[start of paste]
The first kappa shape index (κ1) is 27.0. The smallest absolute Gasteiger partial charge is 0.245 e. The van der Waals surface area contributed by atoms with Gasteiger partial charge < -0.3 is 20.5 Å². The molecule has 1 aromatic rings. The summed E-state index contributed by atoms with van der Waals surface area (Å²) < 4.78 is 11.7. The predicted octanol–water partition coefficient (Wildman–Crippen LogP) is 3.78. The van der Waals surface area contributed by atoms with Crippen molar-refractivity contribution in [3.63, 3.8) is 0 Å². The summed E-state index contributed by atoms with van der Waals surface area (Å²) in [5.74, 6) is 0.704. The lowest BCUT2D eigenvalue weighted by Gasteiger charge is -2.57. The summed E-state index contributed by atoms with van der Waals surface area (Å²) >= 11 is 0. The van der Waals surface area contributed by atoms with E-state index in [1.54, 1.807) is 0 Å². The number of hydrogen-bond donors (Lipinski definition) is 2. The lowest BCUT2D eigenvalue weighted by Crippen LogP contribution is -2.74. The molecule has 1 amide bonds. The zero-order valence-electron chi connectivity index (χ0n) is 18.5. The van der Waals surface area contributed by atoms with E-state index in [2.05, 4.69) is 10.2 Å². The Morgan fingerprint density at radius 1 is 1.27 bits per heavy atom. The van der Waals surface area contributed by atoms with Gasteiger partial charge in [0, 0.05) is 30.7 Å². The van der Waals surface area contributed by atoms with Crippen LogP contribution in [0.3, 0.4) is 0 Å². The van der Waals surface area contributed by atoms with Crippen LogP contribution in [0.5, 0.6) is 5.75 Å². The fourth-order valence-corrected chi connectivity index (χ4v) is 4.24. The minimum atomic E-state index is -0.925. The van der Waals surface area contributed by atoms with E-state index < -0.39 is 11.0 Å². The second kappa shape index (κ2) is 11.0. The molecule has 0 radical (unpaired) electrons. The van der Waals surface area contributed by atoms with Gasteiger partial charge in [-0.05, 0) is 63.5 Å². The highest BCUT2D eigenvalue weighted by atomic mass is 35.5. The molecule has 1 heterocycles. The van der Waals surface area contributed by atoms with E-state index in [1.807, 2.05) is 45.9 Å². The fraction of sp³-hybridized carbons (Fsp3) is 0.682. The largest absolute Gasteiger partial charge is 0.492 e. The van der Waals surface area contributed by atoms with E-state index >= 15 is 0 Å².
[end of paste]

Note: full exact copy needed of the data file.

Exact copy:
The first kappa shape index (κ1) is 27.0. The smallest absolute Gasteiger partial charge is 0.245 e. The van der Waals surface area contributed by atoms with Gasteiger partial charge < -0.3 is 20.5 Å². The molecule has 1 aromatic rings. The summed E-state index contributed by atoms with van der Waals surface area (Å²) < 4.78 is 11.7. The predicted octanol–water partition coefficient (Wildman–Crippen LogP) is 3.78. The van der Waals surface area contributed by atoms with Crippen molar-refractivity contribution in [3.63, 3.8) is 0 Å². The summed E-state index contributed by atoms with van der Waals surface area (Å²) in [5.74, 6) is 0.704. The lowest BCUT2D eigenvalue weighted by Gasteiger charge is -2.57. The summed E-state index contributed by atoms with van der Waals surface area (Å²) >= 11 is 0. The van der Waals surface area contributed by atoms with E-state index in [1.54, 1.807) is 0 Å². The number of hydrogen-bond donors (Lipinski definition) is 2. The lowest BCUT2D eigenvalue weighted by Crippen LogP contribution is -2.74. The molecule has 1 amide bonds. The zero-order valence-electron chi connectivity index (χ0n) is 18.5. The van der Waals surface area contributed by atoms with E-state index in [2.05, 4.69) is 10.2 Å². The Morgan fingerprint density at radius 1 is 1.27 bits per heavy atom. The van der Waals surface area contributed by atoms with Gasteiger partial charge in [0, 0.05) is 30.7 Å². The van der Waals surface area contributed by atoms with Crippen LogP contribution in [0.3, 0.4) is 0 Å². The van der Waals surface area contributed by atoms with Crippen LogP contribution in [0.5, 0.6) is 5.75 Å². The fourth-order valence-corrected chi connectivity index (χ4v) is 4.24. The minimum atomic E-state index is -0.925. The van der Waals surface area contributed by atoms with E-state index < -0.39 is 11.0 Å². The second kappa shape index (κ2) is 11.0. The molecule has 0 radical (unpaired) electrons. The van der Waals surface area contributed by atoms with Gasteiger partial charge in [-0.05, 0) is 63.5 Å². The highest BCUT2D eigenvalue weighted by atomic mass is 35.5. The molecule has 1 heterocycles. The van der Waals surface area contributed by atoms with E-state index in [1.807, 2.05) is 45.9 Å². The fraction of sp³-hybridized carbons (Fsp3) is 0.682. The largest absolute Gasteiger partial charge is 0.492 e. The van der Waals surface area contributed by atoms with E-state index >= 15 is 0 Å².